Billion $, Branson & Bitcoin

Billion $, Branson & Bitcoin

April 03, 2018 3:00 AM


I admit it, I love getting questions on varying topics and this past week I received some on topics ranging from the significance of Nevada’s billion dollar win in February, to the Branson led group buying the Hard Rock, to the wisdom of gaming companies accepting crypto currencies. Each interesting and worthy of an article but to remain timely I will offer responses herein.

Question 1: You had suggested in a past column that February 2018 stood the chance of being one of the best Februarys ever for gaming win. With the strong win, along with January’s strong win, does it mean gaming in the state has fully recovered from the recession?

It is a split answer: Las Vegas Strip, probably; rest of the state not yet. While things are improving the casino side of things still has a long way to go. For instance, the last time we saw a February with a billion-dollar win was in 2013 and prior to that 2007 and 2006. Of those four Februarys, 2013 came in the highest with a win of $1,073,256,000 followed by 2007 with a win $1,055,715,000, then 2006 with a win of $1,026,293,000. February 2018 came in fourth in the billion-dollar February club with $1,017,914,000.

But the real story is in the Las Vegas Strip vs. the rest of the state and how much the Strip earned from non-gaming activities. In February 2018 the Las Vegas Strip enjoyed a win of $603.5 million while the rest of the state contributed $414.4 million. In February 2013 the Las Vegas Strip enjoyed a win of $696.1 million and the rest of the state contributed $377.2 million. Contrast those numbers with February 2007 where the Las Vegas Strip enjoyed a win of $574.7 million and the rest of the state contributed $481 million.

Translation: Strip gaming revenue is doing OK in total and when one considers the gaming win has become a much smaller percentage of Strip resort earnings and there has been material growth in non-gaming revenue categories of Strip resorts, the Strip in total is doing just fine and might be considered fully recovered when considering all revenue sources.

But the rest of the state is a different story. In February 2007 non-Las Vegas Strip gaming revenues were $481 million and if adjusted for inflation the comparable amount for February 2018 would be about $577 million, which is way more than the $414.2 million actually generated in 2018. Strong but a long way yet to go to be considered recovered, especially since the rest of the state does not have the same non-gaming revenue drivers the Las Vegas Strip has.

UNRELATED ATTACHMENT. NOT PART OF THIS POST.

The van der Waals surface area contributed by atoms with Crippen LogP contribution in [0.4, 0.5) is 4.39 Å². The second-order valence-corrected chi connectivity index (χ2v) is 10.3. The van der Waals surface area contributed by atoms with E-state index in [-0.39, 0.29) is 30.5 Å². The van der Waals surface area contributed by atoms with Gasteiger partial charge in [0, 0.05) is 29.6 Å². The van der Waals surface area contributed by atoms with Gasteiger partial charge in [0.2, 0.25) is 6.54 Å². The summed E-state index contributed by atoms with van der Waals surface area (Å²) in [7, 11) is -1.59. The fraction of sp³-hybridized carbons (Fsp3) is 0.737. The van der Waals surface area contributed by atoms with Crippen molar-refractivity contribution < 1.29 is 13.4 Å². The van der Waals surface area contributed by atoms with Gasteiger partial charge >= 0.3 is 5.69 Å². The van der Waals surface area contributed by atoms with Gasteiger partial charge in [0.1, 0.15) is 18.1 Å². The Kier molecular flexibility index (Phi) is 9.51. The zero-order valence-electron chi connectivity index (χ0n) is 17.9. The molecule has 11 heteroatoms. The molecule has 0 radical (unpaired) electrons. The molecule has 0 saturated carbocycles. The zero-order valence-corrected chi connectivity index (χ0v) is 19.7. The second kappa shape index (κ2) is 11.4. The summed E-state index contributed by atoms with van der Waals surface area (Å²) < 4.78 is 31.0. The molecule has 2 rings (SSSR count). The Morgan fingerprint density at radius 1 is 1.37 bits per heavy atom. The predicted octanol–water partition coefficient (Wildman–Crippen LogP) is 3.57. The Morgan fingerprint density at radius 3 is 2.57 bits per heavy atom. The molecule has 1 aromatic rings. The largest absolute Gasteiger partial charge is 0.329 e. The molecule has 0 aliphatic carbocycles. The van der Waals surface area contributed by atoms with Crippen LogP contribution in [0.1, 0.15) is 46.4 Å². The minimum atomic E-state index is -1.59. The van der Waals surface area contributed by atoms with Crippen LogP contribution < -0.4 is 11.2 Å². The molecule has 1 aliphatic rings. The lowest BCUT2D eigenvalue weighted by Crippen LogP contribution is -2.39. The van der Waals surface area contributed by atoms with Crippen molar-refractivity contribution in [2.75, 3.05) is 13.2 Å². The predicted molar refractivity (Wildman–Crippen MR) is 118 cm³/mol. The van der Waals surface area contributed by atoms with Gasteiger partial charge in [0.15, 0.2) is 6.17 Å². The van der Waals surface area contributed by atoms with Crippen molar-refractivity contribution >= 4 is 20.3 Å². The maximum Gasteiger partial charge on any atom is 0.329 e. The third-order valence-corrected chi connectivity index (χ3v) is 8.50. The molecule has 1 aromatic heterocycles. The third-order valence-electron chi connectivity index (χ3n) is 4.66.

Question 2: What do you think Richard Branson will do with the Hard Rock?

Richard Branson’s Virgin brand has always been associated with quality, fun if not edgy, so I would expect the fun and wow factor of the remodeled property to be a “must” see and experience. If the buyers got all the land around the property as part of the deal, they will certainly have space to work with and fulfill most any vision.

My concerns for the venture are location and separation of casino operations. The property is too far from the Strip for the walk-in or stagger-in traffic as is enjoyed by more popular center Strip properties. Separating casino operations from resort operations has shown to be ok as a work around till licensing, but long term it has rarely shown to be a success model as the interest of the respective operations are rarely in complete alignment. I do hope they will take a lesson from past successful off-Strip operations and add as many rooms as they can to create their own self-sustaining resort destination.

Question 3: With all the talk about crypto currencies in gaming resorts, do you think casinos should accept cyber currencies like Bitcoin?

Unless it is a privately held and operated property and the owner wants the risk, absolutely not. Cyber currencies such as Bitcoin are like baseball cards in that they only have value as long as someone is willing to buy them. And since there is usually no central authority to protect them, regulate them or assure value exchange, fundamentally you do not have the same protections as with traditional dollars.

Also, for currency reporting purposes, good luck verifying the source of crypto currencies. On the other hand, if the casino’s wanted to create their own cyber currency and use it in the same way as chips or TITO tickets with a fixed exchange basis, that would certainly make a lot of sense, particularly if the casinos allowed immediate purchase and redemption with the patron’s cash, or cyber wallets like Venmo or Paypal.

Loved the questions, please keep them coming.